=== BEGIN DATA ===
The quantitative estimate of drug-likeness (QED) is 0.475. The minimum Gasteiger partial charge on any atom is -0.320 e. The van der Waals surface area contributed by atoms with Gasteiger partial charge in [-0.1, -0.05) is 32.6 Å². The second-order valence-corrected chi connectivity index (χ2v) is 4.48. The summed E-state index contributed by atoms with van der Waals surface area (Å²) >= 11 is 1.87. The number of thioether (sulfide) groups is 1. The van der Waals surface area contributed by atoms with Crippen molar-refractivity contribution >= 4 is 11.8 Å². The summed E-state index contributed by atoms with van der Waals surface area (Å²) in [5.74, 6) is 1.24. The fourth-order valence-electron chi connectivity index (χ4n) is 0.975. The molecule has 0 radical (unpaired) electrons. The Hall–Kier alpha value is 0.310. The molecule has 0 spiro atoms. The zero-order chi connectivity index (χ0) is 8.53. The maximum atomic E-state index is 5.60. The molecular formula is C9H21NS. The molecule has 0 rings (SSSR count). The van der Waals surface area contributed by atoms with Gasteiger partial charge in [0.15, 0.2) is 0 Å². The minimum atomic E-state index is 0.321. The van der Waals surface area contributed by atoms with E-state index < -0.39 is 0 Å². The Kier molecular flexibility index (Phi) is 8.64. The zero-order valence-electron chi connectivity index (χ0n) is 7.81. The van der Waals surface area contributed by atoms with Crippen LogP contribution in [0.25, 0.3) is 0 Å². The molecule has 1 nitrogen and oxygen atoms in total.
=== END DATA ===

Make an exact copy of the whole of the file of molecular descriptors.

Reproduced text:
The quantitative estimate of drug-likeness (QED) is 0.475. The minimum Gasteiger partial charge on any atom is -0.320 e. The van der Waals surface area contributed by atoms with Gasteiger partial charge in [-0.1, -0.05) is 32.6 Å². The second-order valence-corrected chi connectivity index (χ2v) is 4.48. The summed E-state index contributed by atoms with van der Waals surface area (Å²) >= 11 is 1.87. The number of thioether (sulfide) groups is 1. The van der Waals surface area contributed by atoms with Crippen molar-refractivity contribution >= 4 is 11.8 Å². The summed E-state index contributed by atoms with van der Waals surface area (Å²) in [5.74, 6) is 1.24. The fourth-order valence-electron chi connectivity index (χ4n) is 0.975. The molecule has 0 radical (unpaired) electrons. The Hall–Kier alpha value is 0.310. The molecule has 0 spiro atoms. The zero-order chi connectivity index (χ0) is 8.53. The maximum atomic E-state index is 5.60. The molecular formula is C9H21NS. The molecule has 0 rings (SSSR count). The van der Waals surface area contributed by atoms with Gasteiger partial charge in [0.15, 0.2) is 0 Å². The minimum atomic E-state index is 0.321. The van der Waals surface area contributed by atoms with E-state index < -0.39 is 0 Å². The Kier molecular flexibility index (Phi) is 8.64. The zero-order valence-electron chi connectivity index (χ0n) is 7.81. The van der Waals surface area contributed by atoms with Crippen LogP contribution in [0.25, 0.3) is 0 Å². The molecule has 1 nitrogen and oxygen atoms in total.